Operational priorities on the south side of the fire for today remain point protection around structures and utilities, and detecting and containing any spots across the highway or ahead of the main fire. Fire personnel are hiking into the Devil Fire again today looking for places to contain the fire along the Pacific Crest Trail, with the goal of keeping that fire west of Seiad Creek and out of the Applegate River.

Near Gasquet, crews focused on structure protection to the southwest along Knopki Creek. Firefighters worked to strengthen control lines along Monkey Ridge and Oregon Mountain Road to prevent the fire’s spread west. Since the fire crossed to the west side of Highway 199, fire managers are now adjusting their control strategy and falling back to employ different control points further to the northwest. A local crew, the Smith River Hotshots, have been assigned to the Slater Fire.

Along the west side of the fire, Siskiyou Mountain Ranger District initial attack firefighting resources have continued to prep the 1040 road in the event that the Devil Fire should work its way out of the Red Buttes Wilderness. Portions of the 1040 road were treated in 2017 during the Miller Complex. With increased humidity, the Miller Complex Fire scar should slow or stop fire spread towards the Applegate Valley. The Slater Fire has not made it into Steve’s Fork; fire personnel scouted the area several days ago and completed a full reconnaissance before the smoke settled in. The Slater Fire is currently eight to ten miles from Williams, Oregon. Firefighting resources are scouting for the best places to put in direct, indirect and contingency lines to protect communities in this area. Firefighters are preparing Oregon Caves National Monument to protect it from the Slater Fire.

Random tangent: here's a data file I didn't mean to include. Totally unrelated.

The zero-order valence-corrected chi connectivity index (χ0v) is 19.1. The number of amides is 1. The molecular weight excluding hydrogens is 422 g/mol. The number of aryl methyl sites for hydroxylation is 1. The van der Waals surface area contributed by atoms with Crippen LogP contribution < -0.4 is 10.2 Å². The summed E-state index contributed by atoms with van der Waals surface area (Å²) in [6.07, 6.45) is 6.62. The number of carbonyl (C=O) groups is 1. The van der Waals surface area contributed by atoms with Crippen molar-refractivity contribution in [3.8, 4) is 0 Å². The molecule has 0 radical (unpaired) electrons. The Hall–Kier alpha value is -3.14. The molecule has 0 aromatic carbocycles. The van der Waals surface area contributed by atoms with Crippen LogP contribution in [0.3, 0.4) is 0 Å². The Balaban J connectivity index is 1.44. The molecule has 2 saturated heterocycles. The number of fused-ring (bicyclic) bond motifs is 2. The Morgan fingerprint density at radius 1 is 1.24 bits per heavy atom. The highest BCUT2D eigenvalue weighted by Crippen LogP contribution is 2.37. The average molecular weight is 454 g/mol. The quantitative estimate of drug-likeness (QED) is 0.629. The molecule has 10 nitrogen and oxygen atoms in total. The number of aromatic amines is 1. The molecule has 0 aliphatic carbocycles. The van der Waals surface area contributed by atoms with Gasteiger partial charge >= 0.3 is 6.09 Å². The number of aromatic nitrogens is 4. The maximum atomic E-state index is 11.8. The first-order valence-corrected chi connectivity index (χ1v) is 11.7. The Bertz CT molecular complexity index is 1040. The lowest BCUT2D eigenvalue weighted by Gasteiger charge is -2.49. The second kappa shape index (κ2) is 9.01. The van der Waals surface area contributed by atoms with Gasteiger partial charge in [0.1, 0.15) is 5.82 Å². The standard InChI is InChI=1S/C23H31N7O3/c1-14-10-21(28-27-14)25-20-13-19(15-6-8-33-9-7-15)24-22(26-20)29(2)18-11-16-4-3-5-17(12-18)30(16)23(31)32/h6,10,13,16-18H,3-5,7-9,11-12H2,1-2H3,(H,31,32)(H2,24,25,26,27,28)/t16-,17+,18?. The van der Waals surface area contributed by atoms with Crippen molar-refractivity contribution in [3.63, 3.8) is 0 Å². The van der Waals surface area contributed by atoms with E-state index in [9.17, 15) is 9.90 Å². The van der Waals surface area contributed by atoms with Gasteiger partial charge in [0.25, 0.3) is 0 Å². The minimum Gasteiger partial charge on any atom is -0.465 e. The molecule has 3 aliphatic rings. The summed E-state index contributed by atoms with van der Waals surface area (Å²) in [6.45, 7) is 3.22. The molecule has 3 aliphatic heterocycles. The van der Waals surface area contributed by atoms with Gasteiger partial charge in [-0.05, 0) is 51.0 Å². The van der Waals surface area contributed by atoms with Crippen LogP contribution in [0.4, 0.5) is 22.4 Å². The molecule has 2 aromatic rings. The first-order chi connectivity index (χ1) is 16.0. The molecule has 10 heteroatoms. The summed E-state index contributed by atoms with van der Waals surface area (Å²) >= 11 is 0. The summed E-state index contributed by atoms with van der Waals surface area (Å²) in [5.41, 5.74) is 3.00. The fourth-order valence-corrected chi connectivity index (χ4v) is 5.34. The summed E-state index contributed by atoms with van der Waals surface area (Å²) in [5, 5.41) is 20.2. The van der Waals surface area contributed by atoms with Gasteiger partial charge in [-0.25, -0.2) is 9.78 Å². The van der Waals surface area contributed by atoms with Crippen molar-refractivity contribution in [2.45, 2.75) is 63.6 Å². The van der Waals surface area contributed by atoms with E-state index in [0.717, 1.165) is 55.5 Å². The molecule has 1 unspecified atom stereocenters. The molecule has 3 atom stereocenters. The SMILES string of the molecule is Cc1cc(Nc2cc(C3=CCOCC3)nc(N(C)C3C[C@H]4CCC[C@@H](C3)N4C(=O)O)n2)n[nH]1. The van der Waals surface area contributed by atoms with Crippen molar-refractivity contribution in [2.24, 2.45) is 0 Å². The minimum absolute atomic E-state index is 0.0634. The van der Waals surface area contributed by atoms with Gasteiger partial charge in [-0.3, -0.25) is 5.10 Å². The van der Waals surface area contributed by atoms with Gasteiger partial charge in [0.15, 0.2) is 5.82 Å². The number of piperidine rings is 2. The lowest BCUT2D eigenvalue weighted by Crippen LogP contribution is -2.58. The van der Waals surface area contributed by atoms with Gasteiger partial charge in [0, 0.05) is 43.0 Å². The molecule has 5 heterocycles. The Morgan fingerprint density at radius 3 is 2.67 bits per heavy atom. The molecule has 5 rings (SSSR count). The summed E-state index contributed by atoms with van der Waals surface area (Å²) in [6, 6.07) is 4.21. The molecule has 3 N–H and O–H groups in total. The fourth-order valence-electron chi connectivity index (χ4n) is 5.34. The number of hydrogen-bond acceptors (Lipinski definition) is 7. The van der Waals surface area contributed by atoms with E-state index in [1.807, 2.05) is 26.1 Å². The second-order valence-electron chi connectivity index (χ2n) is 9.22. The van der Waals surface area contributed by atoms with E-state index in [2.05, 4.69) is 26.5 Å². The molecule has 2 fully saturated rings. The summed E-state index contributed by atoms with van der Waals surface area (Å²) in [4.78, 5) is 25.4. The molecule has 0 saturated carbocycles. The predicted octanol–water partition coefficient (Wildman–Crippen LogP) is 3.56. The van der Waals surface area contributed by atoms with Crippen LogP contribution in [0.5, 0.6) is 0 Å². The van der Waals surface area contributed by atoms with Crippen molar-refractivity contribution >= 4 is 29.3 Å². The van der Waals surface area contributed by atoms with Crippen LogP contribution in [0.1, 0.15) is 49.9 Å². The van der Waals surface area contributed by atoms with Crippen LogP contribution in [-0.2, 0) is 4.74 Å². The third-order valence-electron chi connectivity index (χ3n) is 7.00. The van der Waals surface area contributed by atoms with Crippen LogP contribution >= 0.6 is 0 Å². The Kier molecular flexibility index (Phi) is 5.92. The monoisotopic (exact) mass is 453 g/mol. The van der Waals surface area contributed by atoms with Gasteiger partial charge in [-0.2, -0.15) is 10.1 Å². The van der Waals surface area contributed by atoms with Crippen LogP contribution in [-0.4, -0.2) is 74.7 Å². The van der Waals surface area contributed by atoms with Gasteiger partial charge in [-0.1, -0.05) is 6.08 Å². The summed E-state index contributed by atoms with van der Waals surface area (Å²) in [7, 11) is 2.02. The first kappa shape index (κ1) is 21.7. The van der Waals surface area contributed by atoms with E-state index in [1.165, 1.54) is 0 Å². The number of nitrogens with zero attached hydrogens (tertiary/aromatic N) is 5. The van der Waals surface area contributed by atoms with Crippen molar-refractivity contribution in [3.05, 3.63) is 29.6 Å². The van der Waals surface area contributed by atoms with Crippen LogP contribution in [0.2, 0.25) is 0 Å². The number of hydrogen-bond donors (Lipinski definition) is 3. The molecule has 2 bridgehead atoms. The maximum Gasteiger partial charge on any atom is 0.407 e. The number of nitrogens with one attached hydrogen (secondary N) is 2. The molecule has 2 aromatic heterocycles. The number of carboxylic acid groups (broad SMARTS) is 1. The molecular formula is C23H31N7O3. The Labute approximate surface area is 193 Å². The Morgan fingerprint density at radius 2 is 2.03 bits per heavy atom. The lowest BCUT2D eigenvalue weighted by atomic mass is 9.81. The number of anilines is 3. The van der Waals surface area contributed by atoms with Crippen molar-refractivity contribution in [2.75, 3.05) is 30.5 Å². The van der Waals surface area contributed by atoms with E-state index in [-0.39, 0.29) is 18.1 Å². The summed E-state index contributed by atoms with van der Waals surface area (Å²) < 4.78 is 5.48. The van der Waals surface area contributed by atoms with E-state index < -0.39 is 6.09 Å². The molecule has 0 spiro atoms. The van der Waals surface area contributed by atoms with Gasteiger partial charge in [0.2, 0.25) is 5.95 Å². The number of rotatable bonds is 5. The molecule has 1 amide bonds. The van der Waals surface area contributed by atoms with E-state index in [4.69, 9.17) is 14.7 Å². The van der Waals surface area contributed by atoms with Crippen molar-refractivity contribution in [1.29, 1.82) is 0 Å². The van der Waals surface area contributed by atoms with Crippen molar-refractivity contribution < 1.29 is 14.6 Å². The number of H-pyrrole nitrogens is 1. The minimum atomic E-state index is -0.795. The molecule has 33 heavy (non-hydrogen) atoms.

Winds out of the east have caused smoke impacts from the Slater and Devil Fires that have extended to the coast. Smoke continues to impact most of the west coast due to multiple large fires. The cool, wet smoke inversion is likely to remain into this afternoon, forecasts say. The inversion could begin mixing up into the atmosphere later this afternoon or tomorrow. Meanwhile, winds today are blowing 15 miles per hour on ridgetops. This could affect fire behavior at higher elevations in the Slater Fire’s interior and on the Devil Fire.

Due to a record number of wildfires burning across the West and resulting resource drawdown, fire managers are moving resources around to respond to the highest threats to life and property on the Slater Fire. The Devil Fire is estimated at 4,429 acres, and is 0% contained. The Slater Fire is estimated at 131,601 acres, and is 5% contained.

Incident Management Team 10 is readying to transfer command of the northern and western sides of the Slater Fire to an incoming Type 1 Team, while retaining command of the south and east sides of the Slater Fire and all of the Devil Fire.

September 13, 2020 at 10:09 AM

The Slater Fire continues to slowly spread in all directions, moderated by cool, moist weather in low-lying areas. The Devil Fire remains unstaffed, but Team 10 is scouting containment opportunities. Additional firefighting resources are on order.